Where do I begin? Well, for starters I purchased this Yashica™ Auto Focus Motor II on eBay for $18 from a buyer who didn’t indicate if it worked or not. I just figured it looked cool and would make for a nice paper-weight on my desk but a part of me was also hoping that this old girl still had some air in her lungs. Made in the early 80’s and was way ahead of its time by being the first motorized compact on the market, I prepared myself for a piece of workspace decor. Upon its arrival I instantly popped in two fresh AA batteries to which there was no pulse. I figured it was hopeless to try to resurrect it since I’m not a camera technician but I did remember a guy at a flea market once telling me to always check battery terminals and to clean them out when dealing with old cameras. I got a wet-wipe and jammed it into the battery compartment with a screwdriver and twisted it around until I could see the corrosion fading and the shiny silver prongs glistening like a nickel in the sun (I just learned that you should use vinegar for this trick). Again, I know nothing about working on cameras and I’m about as delicate in the process as a drunk person running through a rose garden. However, it worked. I couldn’t believe it. I felt like I could be a rocket engineer after this feat or surely map out the quantum physics that would lead us as a society into a carbon-neutural global travel initiative. I loaded in a roll of expired Fuji™ Superia Xtra 400 from 2001 that I found at a Goodwill and figured I would take her for a spin.

As you can see from the photos above, the camera actually performed way better than expected. Granted, it’s very temperamental and the auto focus is ‘on the spectrum’ and there was a few times that I had to turn it off and on again to get the power jump-started but for a camera that’s around forty years old, I would say it was worth every cent of the $18 price tag. It has a very charming disposable camera vibe that a lot of people really like but encapsulated in a fun, easy to use, hefty body. My biggest issues with it was the focusing and the flash recycling time as I like to shoot close and fast. After getting the scans back from Dark Room Film Lab I realized that a lot of frames were definitely outside of its focusing range.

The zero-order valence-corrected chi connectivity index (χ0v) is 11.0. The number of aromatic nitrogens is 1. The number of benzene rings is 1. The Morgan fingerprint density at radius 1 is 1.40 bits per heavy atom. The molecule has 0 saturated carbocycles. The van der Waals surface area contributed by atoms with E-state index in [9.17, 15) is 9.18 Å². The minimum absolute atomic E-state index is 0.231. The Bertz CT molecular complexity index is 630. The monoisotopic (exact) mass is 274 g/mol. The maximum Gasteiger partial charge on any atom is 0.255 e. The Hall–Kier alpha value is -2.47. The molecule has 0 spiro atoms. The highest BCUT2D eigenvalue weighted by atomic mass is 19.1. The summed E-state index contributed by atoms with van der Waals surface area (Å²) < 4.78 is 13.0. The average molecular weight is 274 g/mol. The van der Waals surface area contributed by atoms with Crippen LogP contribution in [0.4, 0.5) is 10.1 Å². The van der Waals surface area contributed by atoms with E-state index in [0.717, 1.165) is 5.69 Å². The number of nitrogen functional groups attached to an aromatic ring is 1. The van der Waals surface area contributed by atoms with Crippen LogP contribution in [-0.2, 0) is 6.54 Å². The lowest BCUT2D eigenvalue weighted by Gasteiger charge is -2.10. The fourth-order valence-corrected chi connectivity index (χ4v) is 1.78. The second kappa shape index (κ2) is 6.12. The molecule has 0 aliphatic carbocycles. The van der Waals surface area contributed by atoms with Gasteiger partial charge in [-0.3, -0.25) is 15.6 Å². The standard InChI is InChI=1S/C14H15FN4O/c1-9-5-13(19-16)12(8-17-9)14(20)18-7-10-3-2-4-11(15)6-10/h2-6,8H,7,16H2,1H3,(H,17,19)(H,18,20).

Would I recommend you buying one? That depends on what type of look you’re trying to obtain in your photos. If you want snapshot images that aren’t super sharp and are somewhat flat but still embody vintage looking fashion and party photos, then yes this is your shooter for sure. If you can find one in working condition for under $20, I say grab it because I’ve read stories of people picking these up at thrift stores for $5 and selling them for over $100 on eBay.  I’ll break down my pros and cons below.


  • Compact
  • Cheap
  • Motorized film advance
  • Takes AA batteries
  • Decent lens
  • Captures vibey vintage style photos
  • Manual ISO (you can push the film)
  • Decent flash
  • Very easy to use
  • Great beginner camera
  • Great disposable upgrade


  • View finder takes getting used to
  • Not the most comfortable in hand
  • Focusing range takes getting used to
  • Like your favorite uncle, it’s old and very temperamental
  • The clamshell and ergonomics makes it easy to get your fingers in the frame (last photo)
  • Flash recycling time is a bit slow (but so will mine be when I’m over forty) 
  • Doesn’t auto rewind after the last frame (this technology came later)

So there you have it, the first round of First Roll™ and there’s tons more coming. As most of you can tell from my Instagram stories and blog posts lately, I’ve been on a buying frenzy in search of my own personal favorite point and shoot that isn’t in the cool kids, cult classic, club.

Thank you @_Jtchapps for letting me test this out on you.